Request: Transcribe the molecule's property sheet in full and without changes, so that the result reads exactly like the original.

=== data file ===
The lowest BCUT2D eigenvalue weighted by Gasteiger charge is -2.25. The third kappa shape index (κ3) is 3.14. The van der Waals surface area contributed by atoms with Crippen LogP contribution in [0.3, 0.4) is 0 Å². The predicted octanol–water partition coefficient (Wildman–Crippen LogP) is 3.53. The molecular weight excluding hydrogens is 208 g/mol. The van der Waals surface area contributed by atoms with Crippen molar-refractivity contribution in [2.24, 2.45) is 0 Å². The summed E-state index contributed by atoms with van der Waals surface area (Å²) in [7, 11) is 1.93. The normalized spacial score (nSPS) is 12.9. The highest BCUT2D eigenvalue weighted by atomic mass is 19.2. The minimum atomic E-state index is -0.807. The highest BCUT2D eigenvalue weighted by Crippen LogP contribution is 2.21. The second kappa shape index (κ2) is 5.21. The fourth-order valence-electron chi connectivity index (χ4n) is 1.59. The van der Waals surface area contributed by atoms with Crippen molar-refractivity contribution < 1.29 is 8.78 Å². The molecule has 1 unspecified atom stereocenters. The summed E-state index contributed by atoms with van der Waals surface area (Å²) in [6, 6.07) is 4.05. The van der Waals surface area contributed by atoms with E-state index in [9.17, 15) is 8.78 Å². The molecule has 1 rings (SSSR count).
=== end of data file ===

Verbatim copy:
The lowest BCUT2D eigenvalue weighted by Gasteiger charge is -2.25. The third kappa shape index (κ3) is 3.14. The van der Waals surface area contributed by atoms with Crippen LogP contribution in [0.3, 0.4) is 0 Å². The predicted octanol–water partition coefficient (Wildman–Crippen LogP) is 3.53. The molecular weight excluding hydrogens is 208 g/mol. The van der Waals surface area contributed by atoms with Crippen molar-refractivity contribution in [2.24, 2.45) is 0 Å². The summed E-state index contributed by atoms with van der Waals surface area (Å²) in [7, 11) is 1.93. The normalized spacial score (nSPS) is 12.9. The highest BCUT2D eigenvalue weighted by atomic mass is 19.2. The minimum atomic E-state index is -0.807. The highest BCUT2D eigenvalue weighted by Crippen LogP contribution is 2.21. The second kappa shape index (κ2) is 5.21. The fourth-order valence-electron chi connectivity index (χ4n) is 1.59. The van der Waals surface area contributed by atoms with Crippen molar-refractivity contribution < 1.29 is 8.78 Å². The molecule has 1 unspecified atom stereocenters. The summed E-state index contributed by atoms with van der Waals surface area (Å²) in [6, 6.07) is 4.05. The van der Waals surface area contributed by atoms with E-state index in [9.17, 15) is 8.78 Å². The molecule has 1 rings (SSSR count).